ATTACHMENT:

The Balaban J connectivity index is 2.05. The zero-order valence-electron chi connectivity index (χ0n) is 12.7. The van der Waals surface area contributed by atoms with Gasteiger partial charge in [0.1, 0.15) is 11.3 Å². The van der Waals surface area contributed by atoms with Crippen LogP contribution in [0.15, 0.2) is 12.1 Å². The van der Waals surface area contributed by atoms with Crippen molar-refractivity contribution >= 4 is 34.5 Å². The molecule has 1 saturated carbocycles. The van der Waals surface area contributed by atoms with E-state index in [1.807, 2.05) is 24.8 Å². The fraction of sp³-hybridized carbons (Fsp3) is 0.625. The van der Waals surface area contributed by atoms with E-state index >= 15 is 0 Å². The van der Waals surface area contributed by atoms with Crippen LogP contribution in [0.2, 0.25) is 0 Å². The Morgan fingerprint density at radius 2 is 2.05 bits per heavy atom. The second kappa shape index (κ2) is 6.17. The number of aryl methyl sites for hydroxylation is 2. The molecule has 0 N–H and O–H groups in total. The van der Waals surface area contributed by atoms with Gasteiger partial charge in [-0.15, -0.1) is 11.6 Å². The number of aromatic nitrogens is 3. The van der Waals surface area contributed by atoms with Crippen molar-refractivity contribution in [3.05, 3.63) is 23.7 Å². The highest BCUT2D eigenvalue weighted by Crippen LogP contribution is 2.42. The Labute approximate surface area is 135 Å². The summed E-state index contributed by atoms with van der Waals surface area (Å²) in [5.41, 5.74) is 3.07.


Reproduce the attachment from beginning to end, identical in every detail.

The Balaban J connectivity index is 2.05. The zero-order valence-electron chi connectivity index (χ0n) is 12.7. The van der Waals surface area contributed by atoms with Gasteiger partial charge in [0.1, 0.15) is 11.3 Å². The van der Waals surface area contributed by atoms with Crippen LogP contribution in [0.15, 0.2) is 12.1 Å². The van der Waals surface area contributed by atoms with Crippen molar-refractivity contribution >= 4 is 34.5 Å². The molecule has 1 saturated carbocycles. The van der Waals surface area contributed by atoms with E-state index in [1.807, 2.05) is 24.8 Å². The fraction of sp³-hybridized carbons (Fsp3) is 0.625. The van der Waals surface area contributed by atoms with E-state index >= 15 is 0 Å². The van der Waals surface area contributed by atoms with Crippen LogP contribution in [0.2, 0.25) is 0 Å². The Morgan fingerprint density at radius 2 is 2.05 bits per heavy atom. The second kappa shape index (κ2) is 6.17. The number of aryl methyl sites for hydroxylation is 2. The molecule has 0 N–H and O–H groups in total. The van der Waals surface area contributed by atoms with Gasteiger partial charge in [-0.15, -0.1) is 11.6 Å². The number of aromatic nitrogens is 3. The van der Waals surface area contributed by atoms with Crippen molar-refractivity contribution in [3.05, 3.63) is 23.7 Å². The highest BCUT2D eigenvalue weighted by Crippen LogP contribution is 2.42. The Labute approximate surface area is 135 Å². The summed E-state index contributed by atoms with van der Waals surface area (Å²) in [5.41, 5.74) is 3.07.